Iran has criticized U.S. President Donald Trump's decision to appoint former UN Ambassador John Bolton as national-security adviser, with a senior official saying that it is shameful and is a sign that Washington hopes to overthrow the government in Tehran.
Bolton "belongs behind a glass display in the American History Museum, not enjoying a second wind at the apex of the federal bureaucracy." https://t.co/RyFELl4cNn— The American Conservative (@amconmag) March 24, 2018
A spokesman for Bolton dismissed such remarks as "propaganda."
Ali Shamkhani, secretary of Iran's Supreme National Security Council, made a reference to Bolton having attended a 2017 meeting of Iranian opposition People's Mujahedin of Iran (MEK), an exiled dissident group that backs the overthrow of Iran's leadership.
The semiofficial Fars news agency quoted Shamkhani as saying on March 25 that for an "apparent superpower, it is a matter of shame that its national-security adviser receives wages from a terrorist group."
The report did not indicate that he provided any evidence of his claim, and MEK denied that it has funded Bolton or any other U.S. official.
Just eight months ago, John Bolton told members of a cult-like Iranian exile group that "before 2019" they would be ruling Iran. https://t.co/Ckq0ucY1Sy— The Intercept (@theintercept) March 23, 2018
Also on March 25, Hossein Naghavi Hosseini, a spokesman for the influential
parliamentary committee on national security and foreign policy, told the
semiofficial ISNA news agency that Bolton's appointment, as well as that of
former CIA chief Mike Pompeo as secretary of state, "proves that the final U.S.
purpose is overthrowing [the Iranian government]."
Hosseini alleged that the United States will use the MEK to attempt to overthrow the theocratic regime in Tehran. He did not provide evidence.
Garrett Marquis, a spokesman for Bolton, on March 25 said that Bolton "doesn't respond to propaganda from a government long included on the United States' list of state sponsors of terrorism."
In Paris, MEK spokesman Shahin Ghobadi said that the suggestion that his group "has funded Ambassador Bolton or any other American officials is simply a lie and is a mere joke."
Bolton in the past has advocated for regime change in Iran and is vehemently opposed to the 2015 Iran nuclear deal, which provided Tehran with sanctions relief in return for curbs on its nuclear program.
In a July speech to the MEK in Paris in July, Bolton expressed hopes that Iran's government would be overthrown "by 2019."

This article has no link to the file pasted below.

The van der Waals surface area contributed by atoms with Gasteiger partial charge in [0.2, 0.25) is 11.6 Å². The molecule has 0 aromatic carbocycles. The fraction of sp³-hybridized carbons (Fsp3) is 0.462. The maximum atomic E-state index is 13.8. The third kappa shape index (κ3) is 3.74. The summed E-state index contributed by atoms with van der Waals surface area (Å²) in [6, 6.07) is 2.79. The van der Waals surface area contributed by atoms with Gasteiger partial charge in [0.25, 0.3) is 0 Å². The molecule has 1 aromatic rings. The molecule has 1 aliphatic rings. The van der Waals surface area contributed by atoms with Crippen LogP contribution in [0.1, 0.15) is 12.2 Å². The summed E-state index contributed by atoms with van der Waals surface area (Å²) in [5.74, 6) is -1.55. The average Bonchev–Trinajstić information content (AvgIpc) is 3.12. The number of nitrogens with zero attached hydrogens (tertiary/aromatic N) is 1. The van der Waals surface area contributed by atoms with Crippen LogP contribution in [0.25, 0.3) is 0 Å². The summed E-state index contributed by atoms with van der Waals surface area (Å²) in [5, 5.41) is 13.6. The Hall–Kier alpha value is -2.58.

Trump announced on March 22 that Bolton would take over from H.R. McMaster as national-security adviser beginning on April 9.
Bolton, 69, has long been a hawkish voice on foreign policy for the Republican Party. He has advocated for preemptive military strikes against North Korea and military strikes on Iran.
He served in the administrations of Ronald Reagan, George Bush, and George W. Bush.
His views on Iran appear to be in line with those of Trump, who has adopted a tough stance against Tehran since taking office in January 2017.
Trump has repeatedly denounced the 2015 nuclear deal and in January said the accord must be "fixed" by May 12 or Washington will withdraw.
Meanwhile, a former Israeli defense minister on March 25 said Bolton once tried
to persuade him to strike Iran.
"I knew John Bolton since he was United States ambassador to the United Nations," Shaul Mofaz, who served as defense minister from 2002-06, told a conference in Tel Aviv.
"He tried to convince me that Israel needs to attack Iran," Mofaz said, according to the Ynet news site.
"I don't think this was smart, not on the side of the Americans today and not on the side of anyone until the threat is real," Mofaz said of a potential attack on Iran.
With reporting by AP, Reuters, Fars, and ISNA
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John Bolton is considered too extreme for any position requiring Senate confirmation. Just the kind of man the president likes. https://t.co/1PqTIYZn2I— NYT Opinion (@nytopinion) March 23, 2018
In an NYT interview in 2002, John Bolton was asked about the Bush administration's stance on North Korea. He grabbed a nearby book and placed it on the table. The title: "The End of North Korea."— The New York Times (@nytimes) March 23, 2018
"That," he said, "is our policy."https://t.co/TONAqxwkrN
From the time in 2005 when he tried to blow up a UN negotiation, Trump's new national security adviser John Bolton has had two mottos: Allies are a hindrance, and diplomacy is surrender, writes @MarkLGoldberg: https://t.co/Z4mZCk6EYp— The Daily Beast (@thedailybeast) March 23, 2018
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